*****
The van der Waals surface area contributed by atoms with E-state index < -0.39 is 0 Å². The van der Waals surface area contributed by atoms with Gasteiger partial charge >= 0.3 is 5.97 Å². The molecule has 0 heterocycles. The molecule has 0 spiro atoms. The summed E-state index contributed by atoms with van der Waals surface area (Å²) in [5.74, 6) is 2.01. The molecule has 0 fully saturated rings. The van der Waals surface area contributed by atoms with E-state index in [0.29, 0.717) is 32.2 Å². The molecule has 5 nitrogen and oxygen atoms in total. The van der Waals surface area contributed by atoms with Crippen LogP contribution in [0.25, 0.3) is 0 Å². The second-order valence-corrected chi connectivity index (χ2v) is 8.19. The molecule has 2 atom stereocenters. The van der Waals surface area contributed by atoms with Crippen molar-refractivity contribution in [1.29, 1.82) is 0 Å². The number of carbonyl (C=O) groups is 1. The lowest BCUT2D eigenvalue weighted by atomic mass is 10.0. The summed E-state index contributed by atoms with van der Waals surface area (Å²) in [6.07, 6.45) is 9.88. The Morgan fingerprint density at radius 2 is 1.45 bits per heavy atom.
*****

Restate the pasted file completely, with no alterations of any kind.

The van der Waals surface area contributed by atoms with E-state index < -0.39 is 0 Å². The van der Waals surface area contributed by atoms with Gasteiger partial charge >= 0.3 is 5.97 Å². The molecule has 0 heterocycles. The molecule has 0 spiro atoms. The summed E-state index contributed by atoms with van der Waals surface area (Å²) in [5.74, 6) is 2.01. The molecule has 0 fully saturated rings. The van der Waals surface area contributed by atoms with E-state index in [0.29, 0.717) is 32.2 Å². The molecule has 5 nitrogen and oxygen atoms in total. The van der Waals surface area contributed by atoms with Crippen LogP contribution in [0.25, 0.3) is 0 Å². The second-order valence-corrected chi connectivity index (χ2v) is 8.19. The molecule has 2 atom stereocenters. The van der Waals surface area contributed by atoms with Crippen molar-refractivity contribution in [1.29, 1.82) is 0 Å². The number of carbonyl (C=O) groups is 1. The lowest BCUT2D eigenvalue weighted by atomic mass is 10.0. The summed E-state index contributed by atoms with van der Waals surface area (Å²) in [6.07, 6.45) is 9.88. The Morgan fingerprint density at radius 2 is 1.45 bits per heavy atom.